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Improved Free Fatty Acid Production in Cyanobacteria with Synechococcus sp. PCC 7002 as Host.

Ruffing AM - Front Bioeng Biotechnol (2014)

Bottom Line: PCC 7002 strains produced and excreted FFAs at similar concentrations but without the detrimental effects on host physiology.PCC 7002 was found to be temperature-dependent, with physiological effects such as reduced photosynthetic yield and decreased photosynthetic pigments observed at higher temperatures.Overexpression of non-native RuBisCO subunits (rbcLS) from a psbAI promoter resulted in more than a threefold increase in FFA production, with excreted FFA concentrations reaching >130 mg/L.

View Article: PubMed Central - PubMed

Affiliation: Department of Bioenergy and Defense Technologies, Sandia National Laboratories , Albuquerque, NM , USA.

ABSTRACT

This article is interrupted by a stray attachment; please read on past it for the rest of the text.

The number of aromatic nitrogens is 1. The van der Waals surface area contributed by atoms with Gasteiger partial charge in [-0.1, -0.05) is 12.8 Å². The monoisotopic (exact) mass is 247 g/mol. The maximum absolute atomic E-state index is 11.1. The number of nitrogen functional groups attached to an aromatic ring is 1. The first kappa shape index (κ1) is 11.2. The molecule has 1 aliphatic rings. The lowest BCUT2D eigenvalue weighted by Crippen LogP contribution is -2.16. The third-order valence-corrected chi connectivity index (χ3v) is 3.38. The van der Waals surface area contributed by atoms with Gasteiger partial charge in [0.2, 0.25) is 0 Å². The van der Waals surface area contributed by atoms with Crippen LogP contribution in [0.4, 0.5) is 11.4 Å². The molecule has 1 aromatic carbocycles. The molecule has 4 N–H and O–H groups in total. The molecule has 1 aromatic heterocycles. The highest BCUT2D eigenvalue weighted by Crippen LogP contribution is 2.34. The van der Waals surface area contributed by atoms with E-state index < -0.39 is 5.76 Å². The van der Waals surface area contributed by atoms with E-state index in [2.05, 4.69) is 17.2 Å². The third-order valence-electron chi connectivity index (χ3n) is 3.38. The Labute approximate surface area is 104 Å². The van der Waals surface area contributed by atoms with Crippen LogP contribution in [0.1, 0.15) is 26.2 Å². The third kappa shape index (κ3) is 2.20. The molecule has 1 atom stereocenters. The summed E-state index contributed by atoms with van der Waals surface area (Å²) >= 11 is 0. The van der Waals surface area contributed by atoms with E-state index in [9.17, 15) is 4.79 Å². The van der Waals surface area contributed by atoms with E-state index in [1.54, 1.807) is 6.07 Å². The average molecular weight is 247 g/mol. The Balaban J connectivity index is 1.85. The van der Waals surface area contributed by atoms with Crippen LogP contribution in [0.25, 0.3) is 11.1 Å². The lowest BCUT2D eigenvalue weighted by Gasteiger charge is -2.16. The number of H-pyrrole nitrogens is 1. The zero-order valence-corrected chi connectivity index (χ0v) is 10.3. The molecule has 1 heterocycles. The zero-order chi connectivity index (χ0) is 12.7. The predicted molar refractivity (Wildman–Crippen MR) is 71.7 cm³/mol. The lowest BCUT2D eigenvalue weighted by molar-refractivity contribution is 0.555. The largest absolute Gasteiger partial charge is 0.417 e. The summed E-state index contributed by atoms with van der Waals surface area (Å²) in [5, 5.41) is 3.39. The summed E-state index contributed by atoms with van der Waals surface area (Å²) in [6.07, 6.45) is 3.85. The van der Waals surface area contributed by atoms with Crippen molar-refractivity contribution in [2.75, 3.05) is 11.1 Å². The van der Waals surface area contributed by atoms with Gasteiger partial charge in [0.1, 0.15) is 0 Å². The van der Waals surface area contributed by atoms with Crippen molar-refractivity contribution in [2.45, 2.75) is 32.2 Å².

Microbial free fatty acids (FFAs) have been proposed as a potential feedstock for renewable energy. The ability to directly convert carbon dioxide into FFAs makes cyanobacteria ideal hosts for renewable FFA production. Previous metabolic engineering efforts using the cyanobacterial hosts Synechocystis sp. PCC 6803 and Synechococcus elongatus PCC 7942 have demonstrated this direct conversion of carbon dioxide into FFAs; however, FFA yields in these hosts are limited by the negative impact of FFA production on the host cell physiology. This work investigates the use of Synechococcus sp. PCC 7002 as a cyanobacterial host for FFA production. In comparison to S. elongatus PCC 7942, Synechococcus sp. PCC 7002 strains produced and excreted FFAs at similar concentrations but without the detrimental effects on host physiology. The enhanced tolerance to FFA production with Synechococcus sp. PCC 7002 was found to be temperature-dependent, with physiological effects such as reduced photosynthetic yield and decreased photosynthetic pigments observed at higher temperatures. Additional genetic manipulations were targeted for increased FFA production, including thioesterases and ribulose-1,5-bisphosphate carboxylase/oxygenase (RuBisCO). Overexpression of non-native RuBisCO subunits (rbcLS) from a psbAI promoter resulted in more than a threefold increase in FFA production, with excreted FFA concentrations reaching >130 mg/L. This work illustrates the importance of host strain selection for cyanobacterial biofuel production and demonstrates that the FFA tolerance of Synechococcus sp. PCC 7002 can allow for high yields of excreted FFA.